The Student-Athlete Advisory Committee has revamped its annual sports banquet. A notable speaker and a new venue will headline the event on Monday night.
For the first time, the ACU athletics banquet will be in the Hunter Welcome Center rather than the Teague Special Events Center. The banquet will also feature a speaker from outside the department. Mikado Hinson, the director of player development at Texas A&M University and former chaplain for the Houston Rockets, will be the keynote speaker.
“With the department moving to Div. I, it was time to bring the banquet up to that standard as well,” said Kyle Karnei, president of SAAC and golf team member. “There should be a certain level of professionalism that is exemplified in how we conduct events such as these, and I think we will have accomplished that this year.”
The plan to overhaul the banquet has been in the works since last year, said Karnei, sophomore accounting major from McGregor. After the conclusion of last year’s event, the SAAC officer team began brainstorming better ways to celebrate the end of the athletic year. The search for a speaker began in August as did an alternate venue to the usual Teague set up.
“Lee De Leon has been crucial in improving every aspect of how business is done in the athletic department,” Karnei said. “I think that fact alone is evident when you look at something like the athletic banquet.”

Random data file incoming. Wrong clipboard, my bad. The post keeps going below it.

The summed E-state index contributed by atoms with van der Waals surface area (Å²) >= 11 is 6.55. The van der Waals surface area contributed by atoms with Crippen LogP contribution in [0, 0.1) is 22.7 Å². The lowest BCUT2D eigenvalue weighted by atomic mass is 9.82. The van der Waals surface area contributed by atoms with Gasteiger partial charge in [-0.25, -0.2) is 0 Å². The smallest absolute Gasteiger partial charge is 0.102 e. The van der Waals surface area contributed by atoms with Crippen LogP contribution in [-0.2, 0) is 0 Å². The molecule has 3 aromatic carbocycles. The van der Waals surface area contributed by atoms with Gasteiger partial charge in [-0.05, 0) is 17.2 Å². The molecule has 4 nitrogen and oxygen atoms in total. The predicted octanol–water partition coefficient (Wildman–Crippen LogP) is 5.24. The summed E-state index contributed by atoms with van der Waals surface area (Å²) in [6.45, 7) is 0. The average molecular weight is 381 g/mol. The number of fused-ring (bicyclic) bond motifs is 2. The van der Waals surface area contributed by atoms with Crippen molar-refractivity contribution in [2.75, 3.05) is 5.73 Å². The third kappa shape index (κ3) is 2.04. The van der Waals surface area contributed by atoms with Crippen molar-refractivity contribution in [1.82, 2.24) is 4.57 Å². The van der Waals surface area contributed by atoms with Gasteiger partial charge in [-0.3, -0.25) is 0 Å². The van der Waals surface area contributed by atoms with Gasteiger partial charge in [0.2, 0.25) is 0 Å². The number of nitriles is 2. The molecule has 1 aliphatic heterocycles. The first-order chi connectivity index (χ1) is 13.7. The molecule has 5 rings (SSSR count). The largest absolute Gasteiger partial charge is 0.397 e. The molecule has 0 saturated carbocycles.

Landing Hinson as a speaker was entirely the work of De Leon. The two worked together at the University of Houston from 2006 to 2008. Hinson has spent his entire career around athletes at every level and began his career working as the chaplain for the Houston Rockets and UH. He transitioned in 2010 to the Fellowship of Christian Athletes before taking his current job with Texas A&M University.
The new speaker and venue are not the only changes to the athletic banquet. Now, athletes will be allowed to bring dates much like a social club formal. A department-wide vote led to the decision to invite guests.
“I think it is a great idea to allow athletes to bring dates,” said Natalie Throneberry, sophomore kinesiology major from McKinney and soccer player. “This way, we can show off the athletic department to non-athletes, celebrate the end of the year with friends and hopefully build more support for our teams.”
Karnei said the decision to bring dates ultimately came down to a public relations decision. The vote amongst the athletes was split nearly 50-50.
“It was a tight decision, but we are going to try it for a year and see how it goes,” Karnei said. “In the end, we just want people to come out to our games. If bringing dates to our banquet somehow bridges the gap between student-athletes and non-athletes, then SAAC has served its purpose.”